I think whether you like EAR PWR's second, self-titled album, will depend on whether you've ever wondered why shoegaze bands were always so serious and/or not quite twee enough. A bizarre fusion of Asobi Seksu melodies, nature worship and bubblegum synths, theirs is a sound that initially eludes your grasp; yet it's not a love it or hate it dichotomy. More; you might not really understand why the whole album is so downtempo and superficial feeling, or conversely you might keep returning to it, without quite knowing why, and loving it. It's not going to be for everyone that's for sure, but it's an intriguing collection. At any rate, the popular last.fm tag on their profile of 'hipster garbage' is pretty unfair.

Take 'North Carolina' for example, a tribute to the duo's roots. It's a fizzing, bubbling pool of synths and warming vocal harmonies, but it's hardly wildly passionate. In fact, there's not much on this album that is, but that kind of laconic, easy-listening approach has a definite charm of its own. There are moments, especially in songs such as 'Feel It' and 'Melt' where Sarah PWR's vocals and gently undulating synths make it easy for you to be sucked in, to lazily drift around a kind of technicolour current. If EAR PWR could burst the banks once in a while this album would be great, and quite a unique proposition, but too often the undercurrent eventually stagnates.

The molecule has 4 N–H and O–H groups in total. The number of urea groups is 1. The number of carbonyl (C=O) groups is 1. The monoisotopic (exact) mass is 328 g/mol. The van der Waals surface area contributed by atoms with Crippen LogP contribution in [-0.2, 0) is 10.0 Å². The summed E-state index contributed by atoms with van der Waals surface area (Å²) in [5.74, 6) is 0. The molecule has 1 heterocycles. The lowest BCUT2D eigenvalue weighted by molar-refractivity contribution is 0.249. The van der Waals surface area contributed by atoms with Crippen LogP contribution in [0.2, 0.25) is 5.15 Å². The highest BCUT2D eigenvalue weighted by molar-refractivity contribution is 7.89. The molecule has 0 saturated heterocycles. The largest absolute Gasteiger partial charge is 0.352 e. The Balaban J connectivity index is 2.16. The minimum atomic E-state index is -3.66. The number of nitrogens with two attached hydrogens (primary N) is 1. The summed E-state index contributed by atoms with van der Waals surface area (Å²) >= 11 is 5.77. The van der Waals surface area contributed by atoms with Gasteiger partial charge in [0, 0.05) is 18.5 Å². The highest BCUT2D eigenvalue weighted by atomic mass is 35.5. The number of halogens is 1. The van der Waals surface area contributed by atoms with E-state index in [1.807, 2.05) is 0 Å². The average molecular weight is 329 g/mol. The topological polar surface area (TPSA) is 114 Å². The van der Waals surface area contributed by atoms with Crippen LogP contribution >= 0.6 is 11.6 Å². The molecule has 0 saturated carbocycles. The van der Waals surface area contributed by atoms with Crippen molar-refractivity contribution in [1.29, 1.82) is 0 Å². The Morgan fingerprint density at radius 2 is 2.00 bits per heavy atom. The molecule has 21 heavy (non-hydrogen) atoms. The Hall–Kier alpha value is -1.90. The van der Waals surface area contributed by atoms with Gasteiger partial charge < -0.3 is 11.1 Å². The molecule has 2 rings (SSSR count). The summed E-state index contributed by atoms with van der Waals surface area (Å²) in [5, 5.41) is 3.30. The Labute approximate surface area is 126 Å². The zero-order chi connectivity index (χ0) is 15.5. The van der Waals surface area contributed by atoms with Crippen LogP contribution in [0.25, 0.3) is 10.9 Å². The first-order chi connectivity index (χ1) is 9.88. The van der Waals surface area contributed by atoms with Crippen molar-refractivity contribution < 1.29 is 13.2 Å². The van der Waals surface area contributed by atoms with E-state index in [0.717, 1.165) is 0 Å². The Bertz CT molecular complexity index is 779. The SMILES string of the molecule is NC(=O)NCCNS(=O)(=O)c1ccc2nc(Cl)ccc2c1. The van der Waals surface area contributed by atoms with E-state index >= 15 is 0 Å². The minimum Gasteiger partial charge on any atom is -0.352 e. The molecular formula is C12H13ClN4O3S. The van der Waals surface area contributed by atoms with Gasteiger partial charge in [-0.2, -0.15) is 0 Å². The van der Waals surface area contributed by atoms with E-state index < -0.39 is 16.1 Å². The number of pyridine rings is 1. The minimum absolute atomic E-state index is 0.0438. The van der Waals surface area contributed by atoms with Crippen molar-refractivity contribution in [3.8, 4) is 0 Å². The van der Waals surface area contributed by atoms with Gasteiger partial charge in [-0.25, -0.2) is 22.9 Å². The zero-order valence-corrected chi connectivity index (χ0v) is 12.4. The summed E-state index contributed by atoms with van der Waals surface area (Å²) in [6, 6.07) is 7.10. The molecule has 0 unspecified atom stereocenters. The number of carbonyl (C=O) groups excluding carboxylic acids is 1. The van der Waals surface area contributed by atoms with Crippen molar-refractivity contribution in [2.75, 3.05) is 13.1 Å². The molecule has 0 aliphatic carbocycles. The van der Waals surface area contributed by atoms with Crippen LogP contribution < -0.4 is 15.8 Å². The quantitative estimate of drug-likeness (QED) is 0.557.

One of the most interesting tracks on the album, and almost certainly the most divisive, is closer 'Your life is important'. Described to me by one friend recruited as a sounding board whilst formulating my own stance on the whole thing as 'like a bunch of children singing a nursery rhyme', it's definitely playful and cute at the least. The melody is a cloying, saccharine thing, but at the same time it's so un-pretentious and carefree it's hard not to grin along. It's a strange note to end what is hitherto quite an atmospheric and ponderous album but it shows a glint of the audacity that could end up making EAR PWR's name.

Ultimately then, this album offers a coherent, often tongue-in-cheek journey through a very specific musical landscape. The shadow of missed potential doesn't black out the sunny, languid charm of the ten tracks and for those unfulfilled shoegaze/twee enthusiasts out there, it's a pretty beguiling missing link. Just don't go into it desperately hoping for Hipster Garbage and you'll be ok. EAR PWR haven't hit the nail on the head just yet but they're not trying to be something they're not, and more power to them.